GRAND RAPIDS, Mich. – In the health care industry, medical illustration is called a promising path into medicine.
So what is medical illustration? Simply put, it’s a blend of science and art.
“It is communicating what doctors and medical professionals, science professionals do,” said David Gianfredi, assistant professor at Kendall College of Art and Design. “Once they do what they do, they have to get that word out.”
“Anytime you pick up a brochure that illustrates anything, and you go to the doctor and you have shoulder pain and he hands you a brochure or if you decide to go to WebMD and look online to see about getting answers for yourself, chances are you’re looking at illustrations that have been produced by people with degrees in medical illustration,” said Patricia Brewer, PhD and professor at Michigan State University College of Human Medicine.
But the field is not limited to textbooks and pamphlets.
“TV shows like CSI and those type of shows,” Gianfredi said. “You see the bullet go into the body; you see the lung and the heart or whatever. That all had to be animated by a medical illustrator.”
In west Michigan, the pathway to medical illustration is a collaborative effort, bringing together Ferris State University, Kendall College of Art and Design, Grand Rapids Community College and Michigan State University College of Human Medicine.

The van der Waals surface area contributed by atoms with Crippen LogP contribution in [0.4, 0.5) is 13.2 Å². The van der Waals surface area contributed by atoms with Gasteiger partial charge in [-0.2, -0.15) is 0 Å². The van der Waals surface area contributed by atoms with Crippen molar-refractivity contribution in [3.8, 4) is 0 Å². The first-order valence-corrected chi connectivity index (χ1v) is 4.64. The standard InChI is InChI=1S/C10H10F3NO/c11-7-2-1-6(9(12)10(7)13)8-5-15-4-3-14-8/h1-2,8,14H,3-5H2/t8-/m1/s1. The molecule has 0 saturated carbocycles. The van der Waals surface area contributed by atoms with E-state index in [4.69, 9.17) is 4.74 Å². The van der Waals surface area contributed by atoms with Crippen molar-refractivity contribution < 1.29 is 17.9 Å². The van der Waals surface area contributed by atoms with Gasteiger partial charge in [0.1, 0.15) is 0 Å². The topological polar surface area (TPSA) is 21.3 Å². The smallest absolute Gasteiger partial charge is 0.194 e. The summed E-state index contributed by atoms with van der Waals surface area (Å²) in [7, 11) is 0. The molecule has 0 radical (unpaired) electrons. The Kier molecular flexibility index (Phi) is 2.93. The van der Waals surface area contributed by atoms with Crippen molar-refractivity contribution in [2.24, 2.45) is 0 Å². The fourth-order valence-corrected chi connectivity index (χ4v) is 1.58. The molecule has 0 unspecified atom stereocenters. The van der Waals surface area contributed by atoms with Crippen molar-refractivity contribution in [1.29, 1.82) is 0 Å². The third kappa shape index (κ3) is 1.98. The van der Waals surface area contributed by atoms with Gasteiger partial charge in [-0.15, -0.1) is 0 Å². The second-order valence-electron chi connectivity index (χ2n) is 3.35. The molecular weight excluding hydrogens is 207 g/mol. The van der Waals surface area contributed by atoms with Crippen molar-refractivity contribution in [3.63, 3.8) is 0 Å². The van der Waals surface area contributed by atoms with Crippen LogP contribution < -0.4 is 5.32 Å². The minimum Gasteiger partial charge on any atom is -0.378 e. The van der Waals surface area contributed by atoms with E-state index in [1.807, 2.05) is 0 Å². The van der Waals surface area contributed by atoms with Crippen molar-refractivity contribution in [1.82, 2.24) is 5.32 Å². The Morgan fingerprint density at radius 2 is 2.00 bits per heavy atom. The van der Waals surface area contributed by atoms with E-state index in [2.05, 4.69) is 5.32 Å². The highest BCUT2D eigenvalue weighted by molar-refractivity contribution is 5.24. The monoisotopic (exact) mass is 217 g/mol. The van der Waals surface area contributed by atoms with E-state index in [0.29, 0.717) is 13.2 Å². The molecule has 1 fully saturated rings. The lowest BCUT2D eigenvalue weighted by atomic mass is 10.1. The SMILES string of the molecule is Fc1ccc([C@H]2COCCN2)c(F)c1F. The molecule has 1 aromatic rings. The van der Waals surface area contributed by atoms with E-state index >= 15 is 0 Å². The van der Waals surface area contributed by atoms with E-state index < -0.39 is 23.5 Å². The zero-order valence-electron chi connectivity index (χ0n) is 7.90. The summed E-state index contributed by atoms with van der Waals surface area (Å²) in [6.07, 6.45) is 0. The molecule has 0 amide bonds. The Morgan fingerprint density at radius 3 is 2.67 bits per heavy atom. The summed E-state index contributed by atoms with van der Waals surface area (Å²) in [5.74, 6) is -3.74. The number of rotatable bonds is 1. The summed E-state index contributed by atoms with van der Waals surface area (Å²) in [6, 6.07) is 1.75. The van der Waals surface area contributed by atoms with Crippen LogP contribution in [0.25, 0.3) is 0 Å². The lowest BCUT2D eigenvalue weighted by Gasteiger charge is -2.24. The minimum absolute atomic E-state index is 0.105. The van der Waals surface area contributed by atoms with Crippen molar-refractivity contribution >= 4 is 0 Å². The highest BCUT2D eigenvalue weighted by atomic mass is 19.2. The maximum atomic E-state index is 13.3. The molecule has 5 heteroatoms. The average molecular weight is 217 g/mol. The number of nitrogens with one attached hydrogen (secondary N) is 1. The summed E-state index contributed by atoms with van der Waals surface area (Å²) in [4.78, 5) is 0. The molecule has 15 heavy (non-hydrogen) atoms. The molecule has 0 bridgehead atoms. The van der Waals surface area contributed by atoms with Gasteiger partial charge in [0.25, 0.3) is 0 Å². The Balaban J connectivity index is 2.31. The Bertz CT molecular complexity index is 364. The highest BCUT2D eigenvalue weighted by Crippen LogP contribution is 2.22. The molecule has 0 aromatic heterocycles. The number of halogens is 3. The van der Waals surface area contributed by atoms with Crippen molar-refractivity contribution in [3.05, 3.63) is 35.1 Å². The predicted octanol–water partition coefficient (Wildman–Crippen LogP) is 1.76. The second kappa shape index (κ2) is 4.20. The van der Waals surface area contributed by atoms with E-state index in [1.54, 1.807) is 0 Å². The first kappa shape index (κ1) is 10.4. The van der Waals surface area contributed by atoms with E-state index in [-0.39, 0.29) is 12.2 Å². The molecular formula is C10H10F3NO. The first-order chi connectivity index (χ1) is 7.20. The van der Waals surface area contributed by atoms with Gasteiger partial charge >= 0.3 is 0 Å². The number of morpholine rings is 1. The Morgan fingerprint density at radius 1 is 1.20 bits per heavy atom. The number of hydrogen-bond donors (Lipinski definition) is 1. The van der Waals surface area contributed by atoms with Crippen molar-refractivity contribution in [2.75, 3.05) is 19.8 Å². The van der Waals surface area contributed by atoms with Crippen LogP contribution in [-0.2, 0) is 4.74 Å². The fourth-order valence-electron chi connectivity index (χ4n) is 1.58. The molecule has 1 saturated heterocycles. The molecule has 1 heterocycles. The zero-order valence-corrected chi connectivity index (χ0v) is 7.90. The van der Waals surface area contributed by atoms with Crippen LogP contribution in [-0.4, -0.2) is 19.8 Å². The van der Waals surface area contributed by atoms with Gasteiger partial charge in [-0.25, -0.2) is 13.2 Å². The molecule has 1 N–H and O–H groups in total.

“It`s so much more than just drawing medical things,” said Emily Frew, a medical illustration student at Kendall. “It`s learning about that science and we`re right over there with MSU taking medical classes alongside medical students.”
But before they do, students at Kendall must master basic science courses.
“Studying cells, tissues, and organs and structures in the human body,” Brewer said. “A part of that curriculum has to be access to human donor material and they (Kendall) were not able to provide that, so they sought out Michigan State University College of Human Medicine.”
That means the would-be art students are spending time in cadaver labs.
“The whole body is gray and yellow,” said Katie Bennett, a student studying medical illustration at Kendall. “It`s not pretty with all the different colors defining the structures and that`s what we do as illustrators, we can take a complex structure and turn it into something readable and simple.”
In the three years since the three-year program began, Kendall has graduated four students.
Gianfredi is optimistic about where Kendall’s medical illustration track is headed.
“It’s not just my goal, but the goal of the program, is really to put some of the best illustrators, medical illustrators, out there in the world and we can do that,” Gianfredi said.
According to the Association of Medical Illustrators, the median income in the field is $61,000 but that doesn’t include freelance work, or even royalties from secondary licensing of their artwork.
The U.S. Bureau of Labor and Statistics says demand for medical illustrators is expected to increase, largely because of demand for more realistic video games, movie and TV special effects.